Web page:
Current Month 2005
Article Features
  Breast Cancer in Africa May Provide Clues to the Disease in African Americans
An Apple a Day May Keep Breast Cancer Away
Postmenopausal Breast Cancer Survivors at Increased Risk for Bone Fractures
Ethnic Differences in Breast Density, a Breast Cancer Risk Factor, to be Examined
Older Women Can Benefit from Chemotherapy to Treat Breast Cancer
Compound Inhibits One Critical Pathway in Breast Cancer Growth
Helping Women Previously Treated for Breast Cancer Make Dietary Changes
Decompression for Diving May Offer Help for Lymphedema
Growing Fat Tissue for Breast Reconstruction
Non-invasive and Invasive Breast Cancers Share the Same Genetic Mutations
Genetic Signature May Predict Breast Cancer Survival
Risk of Cardiac Death after Radiotherapy for Breast Cancer Has Declined
Women's Lifestyle Can Increase Cancer Risk
Fewer False Alarms When Mammographers have Greater Experience Screening Healthy Breasts
Mathematical Model Attempts to Predict Optimal Mammography Screening Schedule
Medicaid Enrollment at Late Stages May Partly Explain Poor Outcomes for Cancer
New Method for Improving Breast Cancer Detection through MRI
Study Shows Acrylamide in Baked and Fried Food Does Not Increase Risk of Breast Cancer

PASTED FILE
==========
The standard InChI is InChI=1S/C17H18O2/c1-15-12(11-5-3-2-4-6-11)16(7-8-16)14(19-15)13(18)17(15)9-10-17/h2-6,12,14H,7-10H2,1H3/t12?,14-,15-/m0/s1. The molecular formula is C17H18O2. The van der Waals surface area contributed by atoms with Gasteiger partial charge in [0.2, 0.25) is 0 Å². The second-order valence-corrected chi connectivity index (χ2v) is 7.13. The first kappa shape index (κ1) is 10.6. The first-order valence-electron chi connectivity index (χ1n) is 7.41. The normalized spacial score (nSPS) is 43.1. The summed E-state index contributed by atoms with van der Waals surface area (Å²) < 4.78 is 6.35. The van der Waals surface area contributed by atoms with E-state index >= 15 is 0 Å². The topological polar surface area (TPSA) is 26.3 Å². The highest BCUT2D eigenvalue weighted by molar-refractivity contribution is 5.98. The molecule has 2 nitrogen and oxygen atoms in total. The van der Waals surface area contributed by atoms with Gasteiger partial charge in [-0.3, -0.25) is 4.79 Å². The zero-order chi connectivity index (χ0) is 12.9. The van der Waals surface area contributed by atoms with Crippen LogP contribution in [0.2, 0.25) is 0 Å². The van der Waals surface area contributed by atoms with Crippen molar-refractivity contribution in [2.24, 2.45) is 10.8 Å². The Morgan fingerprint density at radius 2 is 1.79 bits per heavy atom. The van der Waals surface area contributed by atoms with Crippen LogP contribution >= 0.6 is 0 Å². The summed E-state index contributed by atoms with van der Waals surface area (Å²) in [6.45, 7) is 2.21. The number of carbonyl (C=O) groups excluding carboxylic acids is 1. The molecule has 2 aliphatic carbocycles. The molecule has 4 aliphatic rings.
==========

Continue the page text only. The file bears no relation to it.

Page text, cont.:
Tamoxifen's Association With Endometrial Cancer Risk in Pre- and Postmenopausal Women Examined
Closing in on a Vaccine for Breast Cancer


Distribution of Risk Factors Helps Explain Ethnic Differences in Breast Cancer Rates
Differences in breast cancer rates between racial and ethnic groups can be largely explained by the distribution of risk factors, except in African-American women, according to a new study published in the Journal of the National Cancer Institute. Women in ethnic and racial minority groups have lower breast cancer incidence than white women. However, among women with breast cancer, African-American women are diagnosed at a more advanced stage, have larger tumors, and are more likely to have estrogen receptor-negative disease than white women. Breast cancer mortality is also higher among African-American women than in white women. However, all these differences have remained largely unexplained. Rowan T. Chlebowski, M.D., Ph.D., of the Los Angeles Biomedical Research Institute in Torrance, Calif., and colleagues examined racial and ethnic differences in breast cancer incidence and outcome in more than 150,000 women participating in the Women's Health Initiative. They found that the lower incidence of breast cancer in Hispanic, Asian/Pacific Islander, and American Indian/Native American women was mostly explained by differences in the distribution of breast cancer risk factors, such as age, family history, reproductive history, education level, and alcohol consumption.


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